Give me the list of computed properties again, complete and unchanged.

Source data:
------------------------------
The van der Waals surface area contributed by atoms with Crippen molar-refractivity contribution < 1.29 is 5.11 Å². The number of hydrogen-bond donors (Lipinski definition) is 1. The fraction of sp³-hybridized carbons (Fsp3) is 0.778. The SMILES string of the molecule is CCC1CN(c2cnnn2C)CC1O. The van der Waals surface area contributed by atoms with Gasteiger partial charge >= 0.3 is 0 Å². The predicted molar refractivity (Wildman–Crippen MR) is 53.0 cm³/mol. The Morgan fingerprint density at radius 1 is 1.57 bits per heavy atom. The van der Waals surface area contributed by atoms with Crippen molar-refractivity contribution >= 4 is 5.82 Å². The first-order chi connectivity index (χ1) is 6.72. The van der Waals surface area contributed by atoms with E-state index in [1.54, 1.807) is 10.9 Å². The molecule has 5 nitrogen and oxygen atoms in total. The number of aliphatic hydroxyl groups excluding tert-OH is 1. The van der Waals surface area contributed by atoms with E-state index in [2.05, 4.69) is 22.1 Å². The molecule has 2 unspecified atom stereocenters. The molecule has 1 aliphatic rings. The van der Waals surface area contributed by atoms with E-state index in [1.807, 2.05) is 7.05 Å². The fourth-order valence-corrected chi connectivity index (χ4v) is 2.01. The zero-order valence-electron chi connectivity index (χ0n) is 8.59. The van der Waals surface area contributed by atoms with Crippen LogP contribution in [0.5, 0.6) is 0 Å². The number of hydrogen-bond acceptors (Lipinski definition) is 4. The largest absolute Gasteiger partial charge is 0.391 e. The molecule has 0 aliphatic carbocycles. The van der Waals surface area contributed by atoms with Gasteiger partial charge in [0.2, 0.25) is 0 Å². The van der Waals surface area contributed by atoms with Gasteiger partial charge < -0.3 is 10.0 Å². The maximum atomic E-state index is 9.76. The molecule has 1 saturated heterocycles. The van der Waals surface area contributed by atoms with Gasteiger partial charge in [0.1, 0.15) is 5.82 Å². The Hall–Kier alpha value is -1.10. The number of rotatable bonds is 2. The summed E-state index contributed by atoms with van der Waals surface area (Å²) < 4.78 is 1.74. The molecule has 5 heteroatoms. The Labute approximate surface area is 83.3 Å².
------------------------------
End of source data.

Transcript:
The van der Waals surface area contributed by atoms with Crippen molar-refractivity contribution < 1.29 is 5.11 Å². The number of hydrogen-bond donors (Lipinski definition) is 1. The fraction of sp³-hybridized carbons (Fsp3) is 0.778. The SMILES string of the molecule is CCC1CN(c2cnnn2C)CC1O. The van der Waals surface area contributed by atoms with Gasteiger partial charge >= 0.3 is 0 Å². The predicted molar refractivity (Wildman–Crippen MR) is 53.0 cm³/mol. The Morgan fingerprint density at radius 1 is 1.57 bits per heavy atom. The van der Waals surface area contributed by atoms with Crippen molar-refractivity contribution >= 4 is 5.82 Å². The first-order chi connectivity index (χ1) is 6.72. The van der Waals surface area contributed by atoms with E-state index in [1.54, 1.807) is 10.9 Å². The molecule has 5 nitrogen and oxygen atoms in total. The number of aliphatic hydroxyl groups excluding tert-OH is 1. The van der Waals surface area contributed by atoms with E-state index in [2.05, 4.69) is 22.1 Å². The molecule has 2 unspecified atom stereocenters. The molecule has 1 aliphatic rings. The van der Waals surface area contributed by atoms with E-state index in [1.807, 2.05) is 7.05 Å². The fourth-order valence-corrected chi connectivity index (χ4v) is 2.01. The zero-order valence-electron chi connectivity index (χ0n) is 8.59. The van der Waals surface area contributed by atoms with Crippen LogP contribution in [0.5, 0.6) is 0 Å². The number of hydrogen-bond acceptors (Lipinski definition) is 4. The largest absolute Gasteiger partial charge is 0.391 e. The molecule has 0 aliphatic carbocycles. The van der Waals surface area contributed by atoms with Gasteiger partial charge in [0.2, 0.25) is 0 Å². The van der Waals surface area contributed by atoms with Gasteiger partial charge < -0.3 is 10.0 Å². The maximum atomic E-state index is 9.76. The molecule has 1 saturated heterocycles. The van der Waals surface area contributed by atoms with Gasteiger partial charge in [0.1, 0.15) is 5.82 Å². The Hall–Kier alpha value is -1.10. The number of rotatable bonds is 2. The summed E-state index contributed by atoms with van der Waals surface area (Å²) < 4.78 is 1.74. The molecule has 5 heteroatoms. The Labute approximate surface area is 83.3 Å².